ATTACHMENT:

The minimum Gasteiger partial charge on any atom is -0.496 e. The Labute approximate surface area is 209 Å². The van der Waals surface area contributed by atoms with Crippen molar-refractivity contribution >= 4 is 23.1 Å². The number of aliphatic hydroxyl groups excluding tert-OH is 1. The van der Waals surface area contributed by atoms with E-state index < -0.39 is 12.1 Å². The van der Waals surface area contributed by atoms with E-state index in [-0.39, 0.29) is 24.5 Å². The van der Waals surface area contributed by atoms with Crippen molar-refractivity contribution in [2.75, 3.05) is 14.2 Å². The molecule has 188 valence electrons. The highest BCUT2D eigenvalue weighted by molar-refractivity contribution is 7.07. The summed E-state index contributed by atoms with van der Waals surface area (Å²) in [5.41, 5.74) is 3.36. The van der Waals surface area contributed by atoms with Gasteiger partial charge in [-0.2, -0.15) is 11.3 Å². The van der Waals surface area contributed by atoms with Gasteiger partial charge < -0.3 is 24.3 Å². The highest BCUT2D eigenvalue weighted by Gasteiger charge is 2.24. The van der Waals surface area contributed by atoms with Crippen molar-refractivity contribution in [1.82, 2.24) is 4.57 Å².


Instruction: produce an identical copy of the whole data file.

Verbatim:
The minimum Gasteiger partial charge on any atom is -0.496 e. The Labute approximate surface area is 209 Å². The van der Waals surface area contributed by atoms with Crippen molar-refractivity contribution >= 4 is 23.1 Å². The number of aliphatic hydroxyl groups excluding tert-OH is 1. The van der Waals surface area contributed by atoms with E-state index < -0.39 is 12.1 Å². The van der Waals surface area contributed by atoms with E-state index in [-0.39, 0.29) is 24.5 Å². The van der Waals surface area contributed by atoms with Crippen molar-refractivity contribution in [2.75, 3.05) is 14.2 Å². The molecule has 188 valence electrons. The highest BCUT2D eigenvalue weighted by molar-refractivity contribution is 7.07. The summed E-state index contributed by atoms with van der Waals surface area (Å²) in [5.41, 5.74) is 3.36. The van der Waals surface area contributed by atoms with Gasteiger partial charge in [-0.2, -0.15) is 11.3 Å². The van der Waals surface area contributed by atoms with Gasteiger partial charge < -0.3 is 24.3 Å². The highest BCUT2D eigenvalue weighted by Gasteiger charge is 2.24. The van der Waals surface area contributed by atoms with Crippen molar-refractivity contribution in [1.82, 2.24) is 4.57 Å².